Why have Selective Serotonin Re-uptake Inhibitors (SSRIs) such as Prozac, Paxil and Zoloft become the Western Medical standard treatment for clinical depression and related diseases of the spirit?  Do SSRIs cure these ailments, and if so, how?  Are these drugs safe?  What alternatives exist?  Are the alternatives effective and safe?  Readers get ready because this subject is a medical “can of worms” which needs opening here and now.


Serotonin, melatonin, tryptophan, dopamine’s and endorphins are all naturally occurring “feel good” neurotransmitters which are produced, experienced and eventually dismantled by the body.  These compounds flush the body and psyche when we’re happy, in love, during orgasm, through meditation when falling asleep, from athletic envelope pushing (runner’s high) or as a protective mechanism when we’re in extreme pain.  They tend towards adequate levels when our lives are balanced in terms of work and play, stress and release, sleep and activity, healthy environment and rhythmic lifestyle.  Unfortunately our modern society is marked by severe imbalances in those elements.   The stressors inherent in our society challenge our ability to lead balanced and fulfilling lives complete with enough serotonin like compounds in our brains.


The Western medical community has more or less diagnosed the root cause of chemical depression as a lack of sufficient levels of these compounds in a patient’s system.  SSRI’s such as Prozac impede the dismantling of these neurotransmitters thereby maintaining adequate levels in the brain to essentially keep the patient happy regardless of his/her stress filled and unbalanced existence.  The therapy addresses serotonin levels, but is this treatment for the root, or is it a band-aid over the branch of the problem?  Systemic societal change and individual healthful lifestyle balancing treat the root causes of depression.  Drug (SSRI) therapy arguably treats only the branch pathology.  SSRI’s can conversely be a lifesaver, however, if the patient is in acute depression, unable to see a way out, despondent, despairing and potentially suicidal. In this case Prozac can stabilize the individual allowing the time and space for deeper therapies to be employed.  SSRIs are a stop gap.  Short term therapy can be a Godsend for patient and society.  Over the long term, though, we, each of us to our individual capacity, possess the opportunity and bear responsibility to heal ourselves and society.  To this end SSRIs have a place, but as primary therapy, they do not necessarily serve the highest good.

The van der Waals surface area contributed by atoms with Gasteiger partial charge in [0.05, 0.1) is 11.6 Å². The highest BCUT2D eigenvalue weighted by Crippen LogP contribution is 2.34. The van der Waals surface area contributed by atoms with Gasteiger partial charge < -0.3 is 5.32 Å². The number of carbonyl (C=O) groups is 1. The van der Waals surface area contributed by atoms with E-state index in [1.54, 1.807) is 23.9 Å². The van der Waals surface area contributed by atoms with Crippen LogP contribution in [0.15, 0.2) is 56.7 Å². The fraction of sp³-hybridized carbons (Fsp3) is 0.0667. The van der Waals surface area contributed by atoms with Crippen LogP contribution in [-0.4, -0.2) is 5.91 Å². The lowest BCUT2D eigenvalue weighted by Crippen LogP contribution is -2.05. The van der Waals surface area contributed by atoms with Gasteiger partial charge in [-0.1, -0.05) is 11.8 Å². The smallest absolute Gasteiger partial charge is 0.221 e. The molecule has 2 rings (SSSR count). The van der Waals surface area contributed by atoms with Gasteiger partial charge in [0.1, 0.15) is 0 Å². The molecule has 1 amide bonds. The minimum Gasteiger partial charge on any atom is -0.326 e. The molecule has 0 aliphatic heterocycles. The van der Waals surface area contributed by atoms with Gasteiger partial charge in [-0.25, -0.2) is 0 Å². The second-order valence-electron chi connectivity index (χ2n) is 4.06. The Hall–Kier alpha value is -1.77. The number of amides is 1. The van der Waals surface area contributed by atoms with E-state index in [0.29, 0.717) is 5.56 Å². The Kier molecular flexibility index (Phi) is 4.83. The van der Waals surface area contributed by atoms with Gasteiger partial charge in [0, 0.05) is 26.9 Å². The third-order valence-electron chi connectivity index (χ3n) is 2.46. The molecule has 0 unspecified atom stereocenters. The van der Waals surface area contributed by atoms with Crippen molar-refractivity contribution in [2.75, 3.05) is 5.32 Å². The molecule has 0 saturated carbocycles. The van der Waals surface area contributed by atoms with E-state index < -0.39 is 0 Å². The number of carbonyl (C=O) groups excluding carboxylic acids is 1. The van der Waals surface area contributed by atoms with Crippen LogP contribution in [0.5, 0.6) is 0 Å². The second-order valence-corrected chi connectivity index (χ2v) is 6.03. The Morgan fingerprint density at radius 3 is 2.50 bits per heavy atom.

In terms of safety Prozac (fluoxetine hydrochloride), Paxil (paroxetine hydrochloride) and Zoloft (sertaline hydrochloride) all have contraindications, precautions side effects and drug interactions too extensive to fully list here. Potentially fatal reactions when combined with monoamine oxidize inhibitors (MAO Inhibitors) are common to all three drugs.  Specific to each drug range side effects from loss of libido, interference of cognitive abilities and motor functions to affects on respiratory, cardiovascular, nervous, digestive and musculoskeletal systems (1).  The safety issues surrounding these drugs are both extensive and serious.  Many packed pages of very small print in the Physicians’ Deck Reference (PDR) are devoted to these issues (2).  Suffice it to say that these synthetic pharmaceuticals are to be used with caution, respect and full knowledge of their potential dangers.